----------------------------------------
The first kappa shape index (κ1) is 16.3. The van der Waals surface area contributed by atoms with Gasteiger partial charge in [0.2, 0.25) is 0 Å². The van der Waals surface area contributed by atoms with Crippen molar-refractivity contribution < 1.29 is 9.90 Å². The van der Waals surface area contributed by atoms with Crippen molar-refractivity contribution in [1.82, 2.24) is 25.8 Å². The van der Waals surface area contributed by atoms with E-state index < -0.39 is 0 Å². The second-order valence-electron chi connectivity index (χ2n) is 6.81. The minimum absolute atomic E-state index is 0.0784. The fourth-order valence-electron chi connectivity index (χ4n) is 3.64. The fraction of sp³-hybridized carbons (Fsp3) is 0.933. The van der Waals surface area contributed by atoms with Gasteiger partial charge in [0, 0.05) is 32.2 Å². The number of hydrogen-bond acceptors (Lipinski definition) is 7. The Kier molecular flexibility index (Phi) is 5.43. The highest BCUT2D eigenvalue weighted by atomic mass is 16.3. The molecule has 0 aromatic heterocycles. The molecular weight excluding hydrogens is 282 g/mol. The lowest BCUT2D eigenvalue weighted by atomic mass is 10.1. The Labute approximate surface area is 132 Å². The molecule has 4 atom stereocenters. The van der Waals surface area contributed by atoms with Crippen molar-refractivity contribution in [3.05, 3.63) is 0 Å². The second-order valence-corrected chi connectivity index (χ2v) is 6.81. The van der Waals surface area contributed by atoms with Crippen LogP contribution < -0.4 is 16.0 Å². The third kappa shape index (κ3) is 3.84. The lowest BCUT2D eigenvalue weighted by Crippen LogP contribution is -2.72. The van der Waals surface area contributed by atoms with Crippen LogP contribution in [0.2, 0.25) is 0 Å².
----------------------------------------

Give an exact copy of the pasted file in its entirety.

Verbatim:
The first kappa shape index (κ1) is 16.3. The van der Waals surface area contributed by atoms with Gasteiger partial charge in [0.2, 0.25) is 0 Å². The van der Waals surface area contributed by atoms with Crippen molar-refractivity contribution < 1.29 is 9.90 Å². The van der Waals surface area contributed by atoms with Crippen molar-refractivity contribution in [1.82, 2.24) is 25.8 Å². The van der Waals surface area contributed by atoms with E-state index < -0.39 is 0 Å². The second-order valence-electron chi connectivity index (χ2n) is 6.81. The minimum absolute atomic E-state index is 0.0784. The fourth-order valence-electron chi connectivity index (χ4n) is 3.64. The fraction of sp³-hybridized carbons (Fsp3) is 0.933. The van der Waals surface area contributed by atoms with Gasteiger partial charge in [0, 0.05) is 32.2 Å². The number of hydrogen-bond acceptors (Lipinski definition) is 7. The Kier molecular flexibility index (Phi) is 5.43. The highest BCUT2D eigenvalue weighted by atomic mass is 16.3. The molecule has 0 aromatic heterocycles. The molecular weight excluding hydrogens is 282 g/mol. The lowest BCUT2D eigenvalue weighted by atomic mass is 10.1. The Labute approximate surface area is 132 Å². The molecule has 4 atom stereocenters. The van der Waals surface area contributed by atoms with Crippen molar-refractivity contribution in [3.05, 3.63) is 0 Å². The second-order valence-corrected chi connectivity index (χ2v) is 6.81. The van der Waals surface area contributed by atoms with Crippen LogP contribution < -0.4 is 16.0 Å². The third kappa shape index (κ3) is 3.84. The lowest BCUT2D eigenvalue weighted by Crippen LogP contribution is -2.72. The van der Waals surface area contributed by atoms with Crippen LogP contribution in [0.2, 0.25) is 0 Å².